The Media and Ourselves has once again conspired to argue about the items of lesser importance, and once again our attention is diverted by the 24/7 merry-go-round of trivia posing as news.


Thursday, December 26, 2013

Christmas Poem 2013 #1

Jump, Christmas!

I am drawing Christmas lights with colored chalks
upon the sidewalk recording hop-scotch dreams:
won't never get to heaven ,
won't never see paradise,
oil, wine, bread, and salt; oil, wine, salt, and bread,
let me jump past Herod, Lord,
and I'll fly my way to Bethlehem,
next to thee to lay my head.

I am spinning Christmas gifts upon my loom,
with the yarn of barberry and holly plants:
will get to heaven soon,
I will sit in paradise,
pass over, red rover, pass over!
let me jump past Pilate, Lord!
I'll serve the Magi three and wise,
their gifts to Thee discover!

Christmas ornaments I sew from a piece of felt,
and sturdy snowmen make for a fine, straight tree!
pines trees grow by heaven!
we climb them up to paradise!
Small limbo, great limbo, and Great Rest!
let me hop-scotch today, Lord!
It is sunny Christmas day... or not!
Carolyn and me... we were best!


picture above:

many of he expressions are mentioned in the old hop-scotch diagrams


Film Titles

From writing about  "Boxing Day" , this popped into head:

The Bachelor

And The Sobbing-Boxer


The Boxer

Christmas Box on Ye!

Thus did my wife's relatives greet each other the day after, upon St. Stephen's Day, the daybreak after Christmas.
For it was Boxing Day.

There are many explanations of the term "Boxing Day", ranging from the servants downstairs giving and getting Christmas boxes upon this day as they rested from the chores of the 25th, all the way to imaginings about the Marquis of Queensbury.

I prefer to think of it as they day when, having received largish blocks of fun as gifts, the children begin to explore the many and varied playful uses of the immense packing boxes in which the gifts came.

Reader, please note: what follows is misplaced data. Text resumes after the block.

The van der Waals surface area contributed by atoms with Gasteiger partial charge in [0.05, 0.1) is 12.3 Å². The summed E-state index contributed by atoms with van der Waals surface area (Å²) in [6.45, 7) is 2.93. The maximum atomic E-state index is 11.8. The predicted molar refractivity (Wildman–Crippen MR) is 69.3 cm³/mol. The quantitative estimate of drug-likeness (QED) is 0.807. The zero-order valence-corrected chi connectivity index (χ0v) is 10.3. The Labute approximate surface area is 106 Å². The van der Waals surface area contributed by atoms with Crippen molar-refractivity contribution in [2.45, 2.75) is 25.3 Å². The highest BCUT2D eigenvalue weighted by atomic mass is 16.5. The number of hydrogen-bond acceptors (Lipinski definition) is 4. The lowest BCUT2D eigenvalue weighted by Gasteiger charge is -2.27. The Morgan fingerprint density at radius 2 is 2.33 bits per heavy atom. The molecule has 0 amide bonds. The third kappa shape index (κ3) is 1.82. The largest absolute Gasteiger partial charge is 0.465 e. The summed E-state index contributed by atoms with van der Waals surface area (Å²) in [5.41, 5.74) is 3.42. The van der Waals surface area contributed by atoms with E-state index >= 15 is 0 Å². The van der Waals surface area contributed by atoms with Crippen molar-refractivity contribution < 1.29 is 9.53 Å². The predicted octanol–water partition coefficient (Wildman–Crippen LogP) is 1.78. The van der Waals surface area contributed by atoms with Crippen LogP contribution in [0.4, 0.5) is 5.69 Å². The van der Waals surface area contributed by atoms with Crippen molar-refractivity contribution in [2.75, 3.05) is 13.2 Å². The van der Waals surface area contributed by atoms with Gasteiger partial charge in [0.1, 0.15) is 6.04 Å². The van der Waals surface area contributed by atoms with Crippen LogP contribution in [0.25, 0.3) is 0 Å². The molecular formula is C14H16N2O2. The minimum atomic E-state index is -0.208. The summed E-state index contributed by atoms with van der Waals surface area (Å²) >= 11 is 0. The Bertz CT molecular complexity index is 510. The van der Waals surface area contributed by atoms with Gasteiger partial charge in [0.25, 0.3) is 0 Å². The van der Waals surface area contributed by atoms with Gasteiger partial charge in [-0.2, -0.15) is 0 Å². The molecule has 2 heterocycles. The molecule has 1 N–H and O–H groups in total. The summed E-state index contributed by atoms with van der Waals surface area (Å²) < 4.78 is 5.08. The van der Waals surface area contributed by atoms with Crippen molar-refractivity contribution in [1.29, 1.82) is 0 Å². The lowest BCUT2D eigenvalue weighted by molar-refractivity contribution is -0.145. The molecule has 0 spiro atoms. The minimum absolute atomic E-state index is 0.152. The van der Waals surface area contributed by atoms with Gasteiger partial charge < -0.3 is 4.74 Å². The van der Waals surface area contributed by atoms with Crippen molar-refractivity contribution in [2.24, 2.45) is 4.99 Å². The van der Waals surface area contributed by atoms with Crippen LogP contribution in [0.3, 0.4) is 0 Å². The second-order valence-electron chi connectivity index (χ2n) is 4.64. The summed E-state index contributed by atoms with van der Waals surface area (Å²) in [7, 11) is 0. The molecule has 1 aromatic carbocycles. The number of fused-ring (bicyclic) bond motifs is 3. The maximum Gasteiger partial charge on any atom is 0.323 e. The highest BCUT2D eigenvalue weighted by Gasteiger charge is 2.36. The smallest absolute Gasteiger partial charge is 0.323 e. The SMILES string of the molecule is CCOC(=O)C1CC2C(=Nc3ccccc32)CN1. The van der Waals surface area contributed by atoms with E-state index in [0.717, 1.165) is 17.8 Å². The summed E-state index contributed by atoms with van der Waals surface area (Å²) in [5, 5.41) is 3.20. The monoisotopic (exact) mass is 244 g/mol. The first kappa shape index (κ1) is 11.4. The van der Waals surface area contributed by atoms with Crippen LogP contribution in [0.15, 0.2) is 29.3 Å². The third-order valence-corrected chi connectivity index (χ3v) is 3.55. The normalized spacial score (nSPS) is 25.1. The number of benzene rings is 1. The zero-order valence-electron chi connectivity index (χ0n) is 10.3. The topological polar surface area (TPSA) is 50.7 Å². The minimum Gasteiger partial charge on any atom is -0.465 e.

Boxing Day is Irony. I am obsessed by irony, especially the ironic reversal from the gaudium of gifts to the castles of cardboard.

At any rate, Boxing Day is well named, for there are boxes, and there also is a goodly sized element of sparring back and forth.

I have some posts to make, but She-who-must-be-obeyed has an entire Jumanji safari of places, which I usually avoid, to go to today. Maybe that's what the season is all about, going places and doing things out of the ordinary in your life. I mean, I actually bought my younger brother a present.
Of course, he was immediately suspicious. Probably still is.

How was Christmas Dinner at my mother's?

My elder brother called at two in the afternoon to tell me they were starting their trip, and that a niece and her salad were not going to show up, appearance-at-the-festive-table-wise, due to an untimely onset of flu.
We would be an entire salad short for 15 people.

By that time, I knew how the wind blew, so I said that it was already a disaster, and a missing salad would not be noticed, really... perhaps we could create a "faux salad"  (or is that "fausse salade"?) out of bric-a-brac, and trompe-l'oeil the heck out of everybody!

And a nephew (not one of the trinity of nephews whose names begin with the letter "A") had become engaged, and was there with his fiancee. However, he confided in my mother, expecting her to share the news, but she told no one.
So there we were with hearty "Merry Christmas" on the tip of the tongue, but scant a "Congratulations!" or a "Huzzah!" or "It's about time!"
No celebratory champagne, or anything like that.

Had I known, I might have paid closer attention and actually have bought potato chips to go with the dip.
I did have a heart-to-heart with some nieces who were wondering why grandma always says picky things about their fingernail designs. I think I handled it well.

Merry Boxing!


Wednesday, December 25, 2013